padding: 10px 15px;
}
#content {
padding: 15px;
}
</style>
<script src="https://ajax.googleapis.com/ajax/libs/jquery/2.1.4/jquery.min.js"></script>
<script>
$(document).ready(function(){
// Set trigger and container variables
var trigger = $('#nav ul li a'),
container = $('#content');

// Fire on click
trigger.on('click', function(){
// Set $this for re-use. Set target from data attribute
var $this = $(this),
target = $this.data('target');

// Load target page into container
container.load(target + '.php');

// Stop normal link behavior
return false;
});
});
</script>
</head>
<body>
<nav id="nav">
<ul>
<li><a href="#" data-target="home">Home</a></li>
<li><a href="#" data-target="about">About</a></li>
</ul>
</nav>
<div id="content">
<?php include('home.php'); ?>
</div>
</body>
</html>

If you get value from this code snippet, please consider sharing it with another developer or group who could benefit from it.

July 23, 2015

Build a Grid Layout For WordPress Using WP_Query

Here’s how to build a grid layout for WordPress via shortcodes and WP_Query:

A lot of WordPress developers immediately rush to query_posts in order to create custom loops.

But, query_posts is meant for altering the main loop of a WordPress page/post (actually, it’s not even recommended for that anymore).

Using get_posts() is okay… but, if you want that real WordPress flavor using WP_Query is the way to go.

In the video above, I show you how to use WP_Query to create a custom loop inside WordPress in order to build a Pinterest-style grid layout.

Here’s the code I used in the video:

<?php
/*
Plugin Name: John Morris Grid
Plugin URI: http://johnmorrisonline.com/
Description: Demo plugin that displays posts in a grid format via shortcode
Version: 1.0.1
Author: John Morris
Author URI: http://johnmorrisonline.com
Text Domain: johnmorris-grid
License: GNU General Public License v2 or later
License URI: http://www.gnu.org/licenses/gpl-2.0.html
Domain Path: /lang
*/

if ( ! class_exists( 'John_Morris_Grid' ) ) {
class John_Morris_Grid {
/**
* Init
*
* Initializes the plugin
*/
public function init() {
add_action( 'wp_enqueue_scripts', array( $this, 'enqueue' ) );
add_image_size( 'jmogrid', 220, 220, true );
add_shortcode( 'jmogrid', array( $this, 'shortcode_handler' ) );
}

/**
* Enqueue Scripts and Styles
*
* Enqueues styles and scripts used throughout the plugin
*/
public function enqueue() {
wp_enqueue_style('jmogrid', plugins_url( '/css/style.css', __FILE__) );
}

/**
* Shortcode Handler
*
* Handles shortcode processing
*/
public function shortcode_handler($atts) {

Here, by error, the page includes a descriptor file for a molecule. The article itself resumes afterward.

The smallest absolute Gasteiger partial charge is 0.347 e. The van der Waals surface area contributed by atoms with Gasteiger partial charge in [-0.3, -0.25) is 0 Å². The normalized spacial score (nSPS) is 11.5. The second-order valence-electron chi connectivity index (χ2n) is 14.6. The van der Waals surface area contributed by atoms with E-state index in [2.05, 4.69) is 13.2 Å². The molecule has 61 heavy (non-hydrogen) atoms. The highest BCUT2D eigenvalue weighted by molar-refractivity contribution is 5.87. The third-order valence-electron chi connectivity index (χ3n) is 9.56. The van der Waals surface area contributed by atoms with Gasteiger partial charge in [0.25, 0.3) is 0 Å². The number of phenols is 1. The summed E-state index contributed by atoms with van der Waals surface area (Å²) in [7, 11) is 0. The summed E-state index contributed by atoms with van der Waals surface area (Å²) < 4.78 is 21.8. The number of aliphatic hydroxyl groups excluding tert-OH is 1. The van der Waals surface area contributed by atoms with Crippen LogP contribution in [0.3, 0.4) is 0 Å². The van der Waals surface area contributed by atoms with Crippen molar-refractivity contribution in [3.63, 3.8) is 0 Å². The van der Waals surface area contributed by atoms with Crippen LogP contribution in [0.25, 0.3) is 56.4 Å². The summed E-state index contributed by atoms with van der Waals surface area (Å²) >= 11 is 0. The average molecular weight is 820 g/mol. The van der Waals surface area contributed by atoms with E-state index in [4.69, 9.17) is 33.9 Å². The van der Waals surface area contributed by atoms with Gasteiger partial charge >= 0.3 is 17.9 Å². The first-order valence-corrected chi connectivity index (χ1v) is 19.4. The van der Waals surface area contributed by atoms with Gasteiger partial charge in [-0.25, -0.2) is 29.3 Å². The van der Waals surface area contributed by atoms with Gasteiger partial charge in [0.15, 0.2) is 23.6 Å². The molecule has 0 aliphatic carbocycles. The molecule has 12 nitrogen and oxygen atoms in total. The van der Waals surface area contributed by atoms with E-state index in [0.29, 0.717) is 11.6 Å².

$atts = shortcode_atts(
array(
'posts_per_page' => 100
), $atts, 'jmogrid'
);

return $this->grid($atts);
}

/**
* Grid Builder
*
* Builds the grid
*
* @param array $args Query argumenst passed to WP_Query
*
* @return string $html The HTML output
*/
public function grid($args) {
$grid = new WP_Query($args);

ob_start(); ?>

<div id="jmogrid">

<?php $count = 1; if ( $grid->have_posts() ) : while( $grid->have_posts() ) : $grid->the_post(); ?>
<?php
$modulus = $count % 5;

if ( $modulus == 1 ) {
$class = 'first';
} elseif ( $modulus == 0 ) {
$class = 'last';
}
?>
<div class="jmogrid-item <?php echo $class; ?>">
<?php if ( has_post_thumbnail() ) : ?>
<a href="<?php the_permalink(); ?>">
<?php the_post_thumbnail('jmogrid'); ?>
</a>
<?php endif; ?>
<h4>
<a href="<?php the_permalink(); ?>"><?php echo wp_trim_words(get_the_title(), 6); ?></a>
</h4>
<p class="jmogrid-meta">
<?php _e( 'Written by', 'johnmorris-grid' ); ?> <?php the_author(); ?><br />
<?php echo get_the_date( get_option( 'date_format' ) ); ?>
</p>
<p><?php echo wp_trim_words( get_the_content(), 10); ?></p>
</div>

<?php unset($class); $count++; endwhile; wp_reset_postdata(); endif; ?>

</div>

<?php return ob_get_clean();
}
}

// Instantiate Class
$JohnMorrisGrid = new John_Morris_Grid;

// Hook in
add_action( 'init', array( $JohnMorrisGrid, 'init' ) );
}

/* John Morris Grid CSS */

#jmogrid {
overflow: hidden;
clear: both;
}

.jmogrid-item {
overflow: hidden;
box-sizing: border-box;
width: 18%;
float: left;
margin: 20px 1%;
border: 1px solid #e4e4e4;
border-radius: 3px;
}

.jmogrid-item.first {
width: 19%;
margin-left: 0;
}

.jmogrid-item.last {
width: 19%;
margin-right: 0;
}

.jmogrid-item h4,
.jmogrid-item p {
margin: 0;
padding: 20px;
}

.jmogrid-item h4 {
padding-bottom: 0;
}

.jmogrid-item p {
font-size: 1.5rem;
}

p.jmogrid-meta {
font-size: 1.2rem;
color: #777;
padding-bottom:0;
padding-top: 5px;
}

If you get value from this code snippet, please consider sharing it with another developer or group who could benefit from it.

July 16, 2015

What WordPress Theme Should Developers Use?

I used the wrong WordPress theme for about 3 years and it made my life miserable. Finally, I switched it up and have never looked back. Here’s what I learned. Watch this, then check the full episode on YouTube.

What WordPress Theme Should Developers Use?